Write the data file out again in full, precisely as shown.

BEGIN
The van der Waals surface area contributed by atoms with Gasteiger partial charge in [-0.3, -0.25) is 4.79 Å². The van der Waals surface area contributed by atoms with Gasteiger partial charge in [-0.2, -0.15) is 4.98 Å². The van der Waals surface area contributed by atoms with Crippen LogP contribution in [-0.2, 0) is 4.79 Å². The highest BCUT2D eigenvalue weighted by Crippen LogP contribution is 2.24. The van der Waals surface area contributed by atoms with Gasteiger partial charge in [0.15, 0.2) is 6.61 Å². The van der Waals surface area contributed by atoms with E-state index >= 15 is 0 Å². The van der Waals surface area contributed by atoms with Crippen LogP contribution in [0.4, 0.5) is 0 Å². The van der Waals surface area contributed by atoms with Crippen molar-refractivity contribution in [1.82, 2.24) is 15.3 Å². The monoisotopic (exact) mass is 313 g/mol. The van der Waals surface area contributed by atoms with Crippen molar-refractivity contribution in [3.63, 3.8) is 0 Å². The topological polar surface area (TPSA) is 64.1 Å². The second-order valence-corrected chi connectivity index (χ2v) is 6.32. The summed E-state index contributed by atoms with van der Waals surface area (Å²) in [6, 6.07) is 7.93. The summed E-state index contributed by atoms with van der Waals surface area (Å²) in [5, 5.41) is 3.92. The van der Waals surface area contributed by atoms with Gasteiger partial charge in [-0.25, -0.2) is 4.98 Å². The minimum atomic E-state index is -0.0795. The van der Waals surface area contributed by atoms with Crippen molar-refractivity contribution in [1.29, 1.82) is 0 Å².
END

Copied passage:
The van der Waals surface area contributed by atoms with Gasteiger partial charge in [-0.3, -0.25) is 4.79 Å². The van der Waals surface area contributed by atoms with Gasteiger partial charge in [-0.2, -0.15) is 4.98 Å². The van der Waals surface area contributed by atoms with Crippen LogP contribution in [-0.2, 0) is 4.79 Å². The highest BCUT2D eigenvalue weighted by Crippen LogP contribution is 2.24. The van der Waals surface area contributed by atoms with Gasteiger partial charge in [0.15, 0.2) is 6.61 Å². The van der Waals surface area contributed by atoms with E-state index >= 15 is 0 Å². The van der Waals surface area contributed by atoms with Crippen LogP contribution in [0.4, 0.5) is 0 Å². The van der Waals surface area contributed by atoms with Crippen molar-refractivity contribution in [1.82, 2.24) is 15.3 Å². The monoisotopic (exact) mass is 313 g/mol. The van der Waals surface area contributed by atoms with Crippen molar-refractivity contribution in [3.63, 3.8) is 0 Å². The topological polar surface area (TPSA) is 64.1 Å². The second-order valence-corrected chi connectivity index (χ2v) is 6.32. The summed E-state index contributed by atoms with van der Waals surface area (Å²) in [6, 6.07) is 7.93. The summed E-state index contributed by atoms with van der Waals surface area (Å²) in [5, 5.41) is 3.92. The van der Waals surface area contributed by atoms with Gasteiger partial charge in [-0.25, -0.2) is 4.98 Å². The minimum atomic E-state index is -0.0795. The van der Waals surface area contributed by atoms with Crippen molar-refractivity contribution in [1.29, 1.82) is 0 Å².